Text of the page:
It is estimated that the misuse of antibiotics, which is rampant in Kenya, would have caused deaths of 10 million people worldwide by 2050 as a result of Antimicrobial Resistance (AMR).
The abuse of antibiotics in Kenya represents an increasing global concern for the public health and agriculture sector, which has so far been linked to resistance to some illnesses.
The move has seen different agencies come up with measures aimed at prevention and containment of AMR.
The misuse has contributed to accelerated development of AMR microorganisms that cause infections and diseases.
Agriculture Cabinet Secretary (CS) Mwangi Kiunjuri said animal health, welfare and performance and productivity extensively rely on antimicrobial products for treatment, prevention and control of diseases.
“The emergence of antimicrobial resistance therefore poses a critical threat to animal health in view of the low level of development of new antimicrobial for the animal sector in poor countries,” said Mr Kiunjuri.
The CS said the agriculture sector had a significant role to play in the control of AMR in Kenya. Through prudent use of veterinary medicinal products, Mr Kiunjuri said Kanya can reduce harmful effects on animal health, food and environmental safety as well as international trade.
“My Ministry remains committed to promoting responsible and prudent use of veterinary medicinal products and will continue to support efforts towards monitoring of the existence or development of antimicrobial resistance,” he said.
The UK government through the Fleming Fund is helping Kenya in strengthening the surveillance systems for antimicrobial resistance and antimicrobial use.
The fund will help in generating relevant data to better understand the scale and scope of the problem and inform policy interventions and resource allocation.
Victor Yamo, an official with the World Animal Protection (WAP) said the organisation was raising awareness with consumers over the misuse of antibiotics and the danger that it poses on their health.
Dr Yamo blamed the abuse on weak regulations where farmers have been let free to buy antibiotics over the counter, hence leading to misuse.
He added that antibiotics from animals get to humans through meat, milk or eggs if consumed just after the animals have been treated and products taken to the market before the withdrawal period.
“We have farmers who take their products to the market before the withdrawal dates and this is how consumers end up ingesting these antibiotics,” said Dr Yamo.
He advised that the relevant government agencies should stop farmers from treating their own animals and instead have the work done by qualified and licensed veterinary.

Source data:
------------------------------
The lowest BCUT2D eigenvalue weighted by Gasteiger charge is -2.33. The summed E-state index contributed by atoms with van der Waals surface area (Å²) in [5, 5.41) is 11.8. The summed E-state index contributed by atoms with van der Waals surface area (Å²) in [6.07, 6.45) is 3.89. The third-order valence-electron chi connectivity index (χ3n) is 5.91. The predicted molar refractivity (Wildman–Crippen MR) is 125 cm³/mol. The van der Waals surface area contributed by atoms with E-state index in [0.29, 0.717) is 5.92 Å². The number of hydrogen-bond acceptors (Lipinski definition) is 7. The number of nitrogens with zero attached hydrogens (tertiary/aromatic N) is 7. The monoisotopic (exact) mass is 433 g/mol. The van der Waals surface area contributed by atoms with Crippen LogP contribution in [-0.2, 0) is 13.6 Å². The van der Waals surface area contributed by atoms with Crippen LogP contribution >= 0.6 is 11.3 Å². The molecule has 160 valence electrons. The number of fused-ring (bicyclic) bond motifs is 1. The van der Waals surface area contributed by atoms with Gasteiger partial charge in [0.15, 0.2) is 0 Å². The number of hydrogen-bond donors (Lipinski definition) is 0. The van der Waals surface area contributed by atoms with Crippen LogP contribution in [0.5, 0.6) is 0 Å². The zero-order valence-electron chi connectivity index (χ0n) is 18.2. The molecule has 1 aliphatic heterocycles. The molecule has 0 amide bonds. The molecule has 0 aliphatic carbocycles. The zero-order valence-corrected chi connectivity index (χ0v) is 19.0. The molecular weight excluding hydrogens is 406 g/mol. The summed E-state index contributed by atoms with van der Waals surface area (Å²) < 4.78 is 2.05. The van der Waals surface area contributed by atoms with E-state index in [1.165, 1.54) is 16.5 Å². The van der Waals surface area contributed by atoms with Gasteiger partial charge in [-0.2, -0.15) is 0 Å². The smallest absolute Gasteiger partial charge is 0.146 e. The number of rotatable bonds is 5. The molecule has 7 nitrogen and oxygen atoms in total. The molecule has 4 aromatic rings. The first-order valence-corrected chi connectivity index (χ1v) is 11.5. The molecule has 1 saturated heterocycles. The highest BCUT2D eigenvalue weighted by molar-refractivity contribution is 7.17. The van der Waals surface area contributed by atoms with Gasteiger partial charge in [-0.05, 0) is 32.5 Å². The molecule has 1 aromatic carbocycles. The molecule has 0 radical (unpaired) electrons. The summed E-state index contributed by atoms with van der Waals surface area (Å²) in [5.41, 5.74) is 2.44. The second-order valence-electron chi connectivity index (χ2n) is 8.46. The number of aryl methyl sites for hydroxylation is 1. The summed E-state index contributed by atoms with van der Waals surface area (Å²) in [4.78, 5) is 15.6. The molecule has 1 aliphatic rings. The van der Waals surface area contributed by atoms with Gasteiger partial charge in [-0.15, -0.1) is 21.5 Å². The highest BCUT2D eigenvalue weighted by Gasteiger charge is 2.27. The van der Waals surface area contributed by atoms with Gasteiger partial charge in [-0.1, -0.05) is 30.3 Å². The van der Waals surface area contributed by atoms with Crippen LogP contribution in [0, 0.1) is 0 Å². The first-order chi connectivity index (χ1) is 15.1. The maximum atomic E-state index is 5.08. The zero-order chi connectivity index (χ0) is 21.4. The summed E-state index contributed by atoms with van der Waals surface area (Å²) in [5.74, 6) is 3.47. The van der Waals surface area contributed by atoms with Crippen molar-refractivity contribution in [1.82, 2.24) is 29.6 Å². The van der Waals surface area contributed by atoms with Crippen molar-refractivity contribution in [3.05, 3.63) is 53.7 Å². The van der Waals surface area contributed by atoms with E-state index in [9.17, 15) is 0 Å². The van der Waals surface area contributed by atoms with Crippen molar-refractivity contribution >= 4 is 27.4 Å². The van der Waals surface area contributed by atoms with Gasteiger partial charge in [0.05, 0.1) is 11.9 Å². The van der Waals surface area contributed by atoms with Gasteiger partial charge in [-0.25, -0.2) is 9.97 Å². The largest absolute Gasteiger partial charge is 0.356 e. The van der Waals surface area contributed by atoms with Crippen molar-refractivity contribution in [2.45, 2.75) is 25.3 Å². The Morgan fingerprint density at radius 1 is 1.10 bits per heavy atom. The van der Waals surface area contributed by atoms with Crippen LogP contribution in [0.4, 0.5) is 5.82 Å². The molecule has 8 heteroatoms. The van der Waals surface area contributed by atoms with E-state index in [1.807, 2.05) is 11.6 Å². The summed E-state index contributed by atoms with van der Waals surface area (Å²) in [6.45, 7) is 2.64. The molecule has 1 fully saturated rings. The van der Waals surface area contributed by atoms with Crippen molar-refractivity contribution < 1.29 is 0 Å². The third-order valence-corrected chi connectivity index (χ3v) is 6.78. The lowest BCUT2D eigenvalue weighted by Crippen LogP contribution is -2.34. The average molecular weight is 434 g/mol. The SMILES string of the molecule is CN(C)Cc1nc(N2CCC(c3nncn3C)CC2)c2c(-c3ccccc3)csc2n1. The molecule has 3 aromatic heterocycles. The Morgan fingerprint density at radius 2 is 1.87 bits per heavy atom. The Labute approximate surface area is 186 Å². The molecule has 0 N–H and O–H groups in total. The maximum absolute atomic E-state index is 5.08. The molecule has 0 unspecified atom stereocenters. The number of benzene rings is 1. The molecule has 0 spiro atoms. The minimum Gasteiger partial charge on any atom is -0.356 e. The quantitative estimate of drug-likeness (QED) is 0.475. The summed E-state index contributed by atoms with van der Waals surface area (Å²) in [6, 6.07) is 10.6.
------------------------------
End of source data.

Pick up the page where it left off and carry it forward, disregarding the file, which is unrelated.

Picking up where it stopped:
“The use of ethical products such as antibiotics should be left in the hands of qualified personnel. This is one way of ending the misuse of these drugs,” he said.
WAP, he said, is also raising awareness at the producers’ level where they educate farmers on the best way to take care of their animals as a precautionary measure to stop them from falling sick, hence putting them at risk of using antibiotics.
He said WAP was pushing for antibiotic free production of animals, which is a world standard that will play a very important role in the fight against AMR.
Dr Yamo also pointed out that with the emergence of global food chains in the country, farmers stood to lose as multinationals stick to international standards where they reject any product that has traces of antibiotics.
Regional representative for World Health Organisation (WHO) Rudi Eggers said AMR endangers health security and progress towards universal health coverage, by threatening to reverse medical advances of the twentieth century.
“It reduces our ability to treat diseases such as pneumonia, tuberculosis, gonorrhoea and cancer. AMR also threatens our ability to conduct surgeries and to care for premature babies,” said Dr Eggers.
This silent pandemic is already leading to 700,000 deaths worldwide each year — left unchecked, AMR could cause up to 10 million deaths annually by 2050, according to WHO.
People living in developing countries and those in fragile contexts- affected by conflict and violence- are particularly vulnerable.
“We are seeing high resistance of common pathogens to antibiotics such as 98 percent of fluoroquinolone-resistant Escherichia coli, meaning that treatment options for people with infections are becoming increasingly limited,” he said.
The official said that key challenges in combating AMR include weak regulatory systems facilitating proliferation of substandard and falsified medicines, limited implementation of standards for clean water, sanitation and hygiene, and to prevent and control infections and lack of reliable data.
Dr Eggers said WHO and partners are working with countries to address these challenges by implementing “One Health” national action plans.
“These plans bring together different sectors and disciplines to build stronger regulatory systems, to improve surveillance, and to develop policies to promote appropriate antibiotic use among humans, and in livestock and agriculture,” he said.